The entire structure is exposed and original. One of the most striking original features in the space is the humongous timber beams laced throughout, forming "tree-like" structures in the basement. It felt almost like an industrial forest which made a really expansive space feel warm and cozy. So we expanded the use of wood throughout the space. We picked up reclaimed wood through Reclaimed Wood Chicago from a barn in Kentucky and a wood artist (Doug Neal) helped us create a 40 ft feature wall, wood siding to the kitchen island and behind the bathtub, and a new custom bench and media cabinetry. Our dining table was picked up in Salvage One and was made from reclaimed ceiling timbers. We added warm-tone hardwood floors upstairs as well to match. There are lots of different kinds of wood now in the space but it feels like it somehow gels well together.

The other striking feature are these gigantic factory windows. It's one of the rare corner units in the building so the space gets a lot of light and the windows provide for some great people-watching out on the neighborhood. There is a grid pattern in the windows that continues in the railings of the staircase and balconies, and so we brought that pattern into newer glass walls in the master bedroom and bathroom (built by Pronto Glass). We're also on the first floor so the windows overlook a very classic street view of restaurant row and the West Loop neighborhood - we tried to make the most of this by building a cushion bench along one of the windows. It's most commonly used by our dog Mowgli for nap-taking, quality people-watching, and terrorizing other dogs passing by.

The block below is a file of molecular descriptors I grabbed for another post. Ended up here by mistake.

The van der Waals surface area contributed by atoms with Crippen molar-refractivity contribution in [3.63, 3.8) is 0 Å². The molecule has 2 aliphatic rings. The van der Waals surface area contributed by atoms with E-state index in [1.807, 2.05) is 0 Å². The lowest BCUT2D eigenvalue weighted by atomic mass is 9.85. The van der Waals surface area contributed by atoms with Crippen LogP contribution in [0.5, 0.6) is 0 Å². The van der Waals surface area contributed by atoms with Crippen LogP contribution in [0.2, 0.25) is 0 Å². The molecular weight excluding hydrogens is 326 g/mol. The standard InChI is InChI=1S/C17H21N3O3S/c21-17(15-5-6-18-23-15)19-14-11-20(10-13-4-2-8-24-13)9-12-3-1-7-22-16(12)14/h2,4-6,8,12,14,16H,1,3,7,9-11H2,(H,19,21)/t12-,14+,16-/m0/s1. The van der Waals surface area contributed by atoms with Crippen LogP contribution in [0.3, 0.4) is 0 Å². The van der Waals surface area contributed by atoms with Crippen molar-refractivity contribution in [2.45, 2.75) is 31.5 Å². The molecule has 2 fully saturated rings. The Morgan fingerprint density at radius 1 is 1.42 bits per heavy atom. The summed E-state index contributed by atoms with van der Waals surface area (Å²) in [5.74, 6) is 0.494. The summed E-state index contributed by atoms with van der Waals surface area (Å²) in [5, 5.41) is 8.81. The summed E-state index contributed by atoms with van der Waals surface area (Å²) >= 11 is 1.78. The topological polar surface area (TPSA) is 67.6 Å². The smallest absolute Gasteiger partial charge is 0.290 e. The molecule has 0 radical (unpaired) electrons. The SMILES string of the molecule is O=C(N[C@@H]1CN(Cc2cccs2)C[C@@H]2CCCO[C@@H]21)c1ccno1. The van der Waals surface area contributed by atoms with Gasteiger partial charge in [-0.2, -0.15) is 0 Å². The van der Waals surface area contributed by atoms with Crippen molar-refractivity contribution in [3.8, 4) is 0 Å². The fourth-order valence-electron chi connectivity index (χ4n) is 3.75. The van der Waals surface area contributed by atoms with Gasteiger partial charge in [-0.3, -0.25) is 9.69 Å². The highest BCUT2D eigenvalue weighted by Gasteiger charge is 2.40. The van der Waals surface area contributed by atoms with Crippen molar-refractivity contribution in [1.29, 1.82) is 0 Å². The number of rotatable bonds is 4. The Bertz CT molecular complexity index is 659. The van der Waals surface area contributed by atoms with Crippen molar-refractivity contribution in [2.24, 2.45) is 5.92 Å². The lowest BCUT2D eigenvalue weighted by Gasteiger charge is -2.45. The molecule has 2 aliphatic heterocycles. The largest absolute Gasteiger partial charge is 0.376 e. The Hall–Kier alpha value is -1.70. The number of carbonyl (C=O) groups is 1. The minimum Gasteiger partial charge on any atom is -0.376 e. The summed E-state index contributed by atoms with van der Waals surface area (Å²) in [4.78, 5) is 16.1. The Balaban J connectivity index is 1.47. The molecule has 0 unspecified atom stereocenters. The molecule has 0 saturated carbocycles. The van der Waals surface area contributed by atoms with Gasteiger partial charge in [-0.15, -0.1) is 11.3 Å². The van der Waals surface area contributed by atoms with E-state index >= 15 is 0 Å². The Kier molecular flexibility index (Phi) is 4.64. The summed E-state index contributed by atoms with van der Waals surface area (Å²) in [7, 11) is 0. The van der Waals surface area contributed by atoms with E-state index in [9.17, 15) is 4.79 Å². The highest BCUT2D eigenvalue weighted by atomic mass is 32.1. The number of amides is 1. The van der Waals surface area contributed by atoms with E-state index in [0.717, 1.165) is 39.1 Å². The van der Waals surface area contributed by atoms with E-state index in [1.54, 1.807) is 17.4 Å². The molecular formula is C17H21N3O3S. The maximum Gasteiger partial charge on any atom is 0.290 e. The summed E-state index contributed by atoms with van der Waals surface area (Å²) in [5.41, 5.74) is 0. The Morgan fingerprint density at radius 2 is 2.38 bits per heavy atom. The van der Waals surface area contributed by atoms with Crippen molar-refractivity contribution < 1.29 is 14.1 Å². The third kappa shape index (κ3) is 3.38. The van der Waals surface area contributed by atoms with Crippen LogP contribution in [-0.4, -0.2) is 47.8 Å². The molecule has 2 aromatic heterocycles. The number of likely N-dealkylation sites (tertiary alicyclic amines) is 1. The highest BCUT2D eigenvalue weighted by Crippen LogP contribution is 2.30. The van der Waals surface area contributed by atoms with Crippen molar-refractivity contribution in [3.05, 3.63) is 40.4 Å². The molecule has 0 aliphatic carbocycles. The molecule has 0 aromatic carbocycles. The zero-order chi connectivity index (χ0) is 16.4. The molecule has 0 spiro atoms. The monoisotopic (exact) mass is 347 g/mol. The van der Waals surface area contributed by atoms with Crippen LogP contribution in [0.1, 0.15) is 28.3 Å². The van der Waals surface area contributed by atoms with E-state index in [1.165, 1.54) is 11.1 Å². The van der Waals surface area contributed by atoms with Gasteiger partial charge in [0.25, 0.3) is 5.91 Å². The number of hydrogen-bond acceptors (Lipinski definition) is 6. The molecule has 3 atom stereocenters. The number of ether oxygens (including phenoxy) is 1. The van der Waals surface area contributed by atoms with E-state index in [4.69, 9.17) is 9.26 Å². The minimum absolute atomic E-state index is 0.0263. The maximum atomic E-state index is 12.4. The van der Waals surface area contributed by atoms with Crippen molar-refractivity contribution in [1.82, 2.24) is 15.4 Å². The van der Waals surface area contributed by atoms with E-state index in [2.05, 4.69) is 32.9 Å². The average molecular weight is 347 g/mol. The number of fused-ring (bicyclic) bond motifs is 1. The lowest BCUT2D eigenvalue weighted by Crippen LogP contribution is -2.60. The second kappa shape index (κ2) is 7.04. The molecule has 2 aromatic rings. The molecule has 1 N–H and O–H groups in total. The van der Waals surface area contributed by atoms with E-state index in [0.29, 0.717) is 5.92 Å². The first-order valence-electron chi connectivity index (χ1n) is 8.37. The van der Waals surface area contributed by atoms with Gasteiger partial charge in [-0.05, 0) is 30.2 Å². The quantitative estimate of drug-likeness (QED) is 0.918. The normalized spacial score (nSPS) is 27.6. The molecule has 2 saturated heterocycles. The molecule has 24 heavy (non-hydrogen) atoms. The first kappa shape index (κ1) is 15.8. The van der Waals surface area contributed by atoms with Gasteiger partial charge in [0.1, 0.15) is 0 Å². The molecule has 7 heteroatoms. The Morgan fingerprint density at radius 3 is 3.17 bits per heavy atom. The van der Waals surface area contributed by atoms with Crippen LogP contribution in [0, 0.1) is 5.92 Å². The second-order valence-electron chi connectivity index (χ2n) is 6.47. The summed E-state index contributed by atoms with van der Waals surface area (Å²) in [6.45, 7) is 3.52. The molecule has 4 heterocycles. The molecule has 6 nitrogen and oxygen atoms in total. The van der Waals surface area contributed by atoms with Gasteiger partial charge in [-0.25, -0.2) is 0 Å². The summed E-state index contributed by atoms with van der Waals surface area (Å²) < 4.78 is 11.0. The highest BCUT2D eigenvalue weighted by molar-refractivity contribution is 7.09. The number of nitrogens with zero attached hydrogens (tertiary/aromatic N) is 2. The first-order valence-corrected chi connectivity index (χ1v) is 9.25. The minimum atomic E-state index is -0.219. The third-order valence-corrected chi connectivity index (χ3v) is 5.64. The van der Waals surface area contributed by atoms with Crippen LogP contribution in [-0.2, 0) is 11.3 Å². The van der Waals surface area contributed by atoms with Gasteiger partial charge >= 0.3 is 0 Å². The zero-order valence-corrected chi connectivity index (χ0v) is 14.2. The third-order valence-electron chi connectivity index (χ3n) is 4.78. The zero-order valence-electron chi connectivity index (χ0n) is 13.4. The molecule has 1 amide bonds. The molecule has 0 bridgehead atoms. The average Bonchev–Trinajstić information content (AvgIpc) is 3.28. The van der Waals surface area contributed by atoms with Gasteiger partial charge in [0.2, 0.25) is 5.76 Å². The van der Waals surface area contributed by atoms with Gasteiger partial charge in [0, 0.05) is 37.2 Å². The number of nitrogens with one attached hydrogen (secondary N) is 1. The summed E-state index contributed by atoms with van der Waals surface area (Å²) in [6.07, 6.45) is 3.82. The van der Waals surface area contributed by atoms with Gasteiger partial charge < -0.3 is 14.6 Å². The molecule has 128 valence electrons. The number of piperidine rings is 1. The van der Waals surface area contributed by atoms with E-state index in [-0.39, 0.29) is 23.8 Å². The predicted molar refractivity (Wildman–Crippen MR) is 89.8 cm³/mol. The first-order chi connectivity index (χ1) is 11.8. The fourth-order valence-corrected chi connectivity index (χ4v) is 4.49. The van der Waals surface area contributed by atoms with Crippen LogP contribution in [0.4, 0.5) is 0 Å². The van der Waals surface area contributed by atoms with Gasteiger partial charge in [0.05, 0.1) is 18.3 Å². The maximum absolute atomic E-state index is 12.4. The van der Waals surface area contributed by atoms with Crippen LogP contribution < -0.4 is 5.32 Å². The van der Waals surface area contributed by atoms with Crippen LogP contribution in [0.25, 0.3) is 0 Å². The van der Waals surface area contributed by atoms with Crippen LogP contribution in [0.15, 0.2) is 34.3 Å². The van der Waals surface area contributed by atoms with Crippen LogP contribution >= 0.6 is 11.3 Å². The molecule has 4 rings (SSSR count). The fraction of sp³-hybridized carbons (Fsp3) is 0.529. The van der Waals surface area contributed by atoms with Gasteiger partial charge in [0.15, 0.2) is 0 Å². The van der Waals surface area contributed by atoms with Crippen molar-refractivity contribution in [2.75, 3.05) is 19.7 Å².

What inspired the use/application of materials in your space? Where did you find inspiration?

Wood is pervasive throughout the space, inspired by the large architectural beams. There are also hard steel elements from the staircase and railings that we mixed with the wood in the furniture.

Also, the Warehouse Home book was actually a huge inspiration piece for designing the home and still sits on our coffee table!

What do you like most about your space?

I love seeing the contrast of old and new - you can literally see how the space has evolved over time. Modern art on an old worn brick wall, mid-century wood furniture next to 19th century timber beams, new glass against an old steel staircase, water stains on an unfinished wood ceiling, former brick door frames used for framing art, old serial numbers found on steel beams, the changing neighborhood through these ancient windows. It's just plain visually interesting!


"We expanded on the use of wood throughout the space, selecting reclaimed timber from a barn in Kentucky."

 

"Ironically we live in an old cookie factory, but the house is anything but cookie-cutter."